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What do you do when a client does not pay: recovering outstanding debts for goods or services and open accounts

By January 12, 2022June 27th, 2023No Comments

Of the many hardships faced by small business owners, collecting on outstanding accounts for the goods or services they have provided when their customers have not paid those invoices, is among the most frustrating. It’s a double whammy, not only have you not been paid, but you have already outlaid your time and money and you may not have an entire billing department dedicated to collecting on outstanding invoices. As a small business, we know first hand the frustrations of having open accounts. Thankfully, Louisiana Law provides some measure of protection for your unpaid invoice, or “Open Account,” which even allows you to recover the attorney fees directly from the debtor rather than you having to pay those fees.

Louisiana Law broadly defines an “open account” as any account on which purchasers customarily purchase goods and services on credit. Specifically, Louisiana Revised Statute § 9:2781 provides the following extremely broad definition:

“Open account” includes any account for which a part or all of the balance is past due, whether or not the account reflects one or more transactions and whether or not at the time of contracting the parties expected future transactions. “Open account” shall include debts incurred for professional services, including but not limited to legal and medical services.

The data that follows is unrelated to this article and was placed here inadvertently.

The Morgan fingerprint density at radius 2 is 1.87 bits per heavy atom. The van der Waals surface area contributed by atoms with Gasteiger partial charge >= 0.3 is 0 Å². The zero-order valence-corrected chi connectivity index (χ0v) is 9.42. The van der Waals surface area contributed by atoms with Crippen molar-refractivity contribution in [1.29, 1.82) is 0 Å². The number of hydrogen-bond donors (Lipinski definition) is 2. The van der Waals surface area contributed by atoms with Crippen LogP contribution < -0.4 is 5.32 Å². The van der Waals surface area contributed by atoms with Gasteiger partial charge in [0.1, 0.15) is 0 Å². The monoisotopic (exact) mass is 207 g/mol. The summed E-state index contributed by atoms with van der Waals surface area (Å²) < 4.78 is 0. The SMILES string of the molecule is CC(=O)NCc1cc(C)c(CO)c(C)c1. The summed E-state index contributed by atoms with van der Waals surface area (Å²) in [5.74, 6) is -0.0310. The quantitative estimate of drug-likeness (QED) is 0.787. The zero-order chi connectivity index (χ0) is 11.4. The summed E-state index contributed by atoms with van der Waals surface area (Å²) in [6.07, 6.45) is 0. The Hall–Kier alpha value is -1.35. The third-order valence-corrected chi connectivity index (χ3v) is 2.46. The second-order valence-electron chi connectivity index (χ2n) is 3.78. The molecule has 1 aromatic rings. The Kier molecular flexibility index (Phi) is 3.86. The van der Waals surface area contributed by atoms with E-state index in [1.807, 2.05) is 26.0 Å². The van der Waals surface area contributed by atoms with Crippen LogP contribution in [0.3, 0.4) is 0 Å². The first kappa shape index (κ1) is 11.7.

So long as the outstanding debt falls within that broad definition, you are entitled to the protections of § 9:2781. That distinction is important, because it allows you to recover most or all of your attorney’s fees from the debtor, or person that failed to pay, rather than having to pay those fees out of your own pockets.

Broadly speaking, the statute requires that you make an amicable written demand on the debtor. If the debtor does not pay that amount within thirty (30) days, you are entitled to recover reasonable attorney’s fees incurred in recovering the outstanding amount or “open account.”

Though it is simple in theory, there are a number of exceptions and specials rules that apply depending on the type of debt. Failure to comply with those provisions can drastically effect your ability to recover or amount of recovery. Because of these rules, it is importation to consult an attorney to discuss your open accounts as soon as possible.

If you or someone you know has outstanding balances and would like to speak with someone about trying to recover those amounts as an “Open Account,”  please give us a call today for a free consultation.

– Chris M. Short is an associate attorney at Kiefer & Kiefer.

This is provided for informational purposes only and not for the purpose of providing legal advice

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